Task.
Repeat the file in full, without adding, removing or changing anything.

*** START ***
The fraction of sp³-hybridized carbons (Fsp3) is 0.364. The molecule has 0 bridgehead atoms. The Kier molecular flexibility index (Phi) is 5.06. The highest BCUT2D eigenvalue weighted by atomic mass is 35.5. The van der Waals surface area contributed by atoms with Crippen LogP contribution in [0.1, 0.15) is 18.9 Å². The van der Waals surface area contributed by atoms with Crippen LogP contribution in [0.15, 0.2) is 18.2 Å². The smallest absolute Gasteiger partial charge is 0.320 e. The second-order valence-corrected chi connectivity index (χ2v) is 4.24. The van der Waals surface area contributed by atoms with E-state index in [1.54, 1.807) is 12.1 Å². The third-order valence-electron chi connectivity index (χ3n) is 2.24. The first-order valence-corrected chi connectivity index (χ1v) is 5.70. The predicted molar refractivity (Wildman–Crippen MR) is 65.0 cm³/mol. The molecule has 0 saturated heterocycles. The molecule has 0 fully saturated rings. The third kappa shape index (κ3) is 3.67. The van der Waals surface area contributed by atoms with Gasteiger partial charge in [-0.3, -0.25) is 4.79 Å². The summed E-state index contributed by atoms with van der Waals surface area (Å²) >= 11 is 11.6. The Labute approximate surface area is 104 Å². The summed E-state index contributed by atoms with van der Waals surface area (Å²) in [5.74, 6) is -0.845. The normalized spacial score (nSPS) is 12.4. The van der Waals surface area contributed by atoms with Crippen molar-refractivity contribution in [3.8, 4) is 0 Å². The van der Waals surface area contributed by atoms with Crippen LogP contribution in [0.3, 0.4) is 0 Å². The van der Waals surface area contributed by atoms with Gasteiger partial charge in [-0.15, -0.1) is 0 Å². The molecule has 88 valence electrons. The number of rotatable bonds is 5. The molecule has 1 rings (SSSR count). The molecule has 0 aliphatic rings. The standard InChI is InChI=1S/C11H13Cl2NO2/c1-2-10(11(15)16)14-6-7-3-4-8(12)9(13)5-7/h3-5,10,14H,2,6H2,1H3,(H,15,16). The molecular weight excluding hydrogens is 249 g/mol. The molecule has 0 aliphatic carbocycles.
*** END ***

The fraction of sp³-hybridized carbons (Fsp3) is 0.364. The molecule has 0 bridgehead atoms. The Kier molecular flexibility index (Phi) is 5.06. The highest BCUT2D eigenvalue weighted by atomic mass is 35.5. The van der Waals surface area contributed by atoms with Crippen LogP contribution in [0.1, 0.15) is 18.9 Å². The van der Waals surface area contributed by atoms with Crippen LogP contribution in [0.15, 0.2) is 18.2 Å². The smallest absolute Gasteiger partial charge is 0.320 e. The second-order valence-corrected chi connectivity index (χ2v) is 4.24. The van der Waals surface area contributed by atoms with E-state index in [1.54, 1.807) is 12.1 Å². The third-order valence-electron chi connectivity index (χ3n) is 2.24. The first-order valence-corrected chi connectivity index (χ1v) is 5.70. The predicted molar refractivity (Wildman–Crippen MR) is 65.0 cm³/mol. The molecule has 0 saturated heterocycles. The molecule has 0 fully saturated rings. The third kappa shape index (κ3) is 3.67. The van der Waals surface area contributed by atoms with Gasteiger partial charge in [-0.3, -0.25) is 4.79 Å². The summed E-state index contributed by atoms with van der Waals surface area (Å²) >= 11 is 11.6. The Labute approximate surface area is 104 Å². The summed E-state index contributed by atoms with van der Waals surface area (Å²) in [5.74, 6) is -0.845. The normalized spacial score (nSPS) is 12.4. The van der Waals surface area contributed by atoms with Crippen molar-refractivity contribution in [3.8, 4) is 0 Å². The van der Waals surface area contributed by atoms with Crippen LogP contribution in [0.3, 0.4) is 0 Å². The van der Waals surface area contributed by atoms with Gasteiger partial charge in [-0.15, -0.1) is 0 Å². The molecule has 88 valence electrons. The number of rotatable bonds is 5. The molecule has 1 rings (SSSR count). The molecule has 0 aliphatic rings. The standard InChI is InChI=1S/C11H13Cl2NO2/c1-2-10(11(15)16)14-6-7-3-4-8(12)9(13)5-7/h3-5,10,14H,2,6H2,1H3,(H,15,16). The molecular weight excluding hydrogens is 249 g/mol. The molecule has 0 aliphatic carbocycles.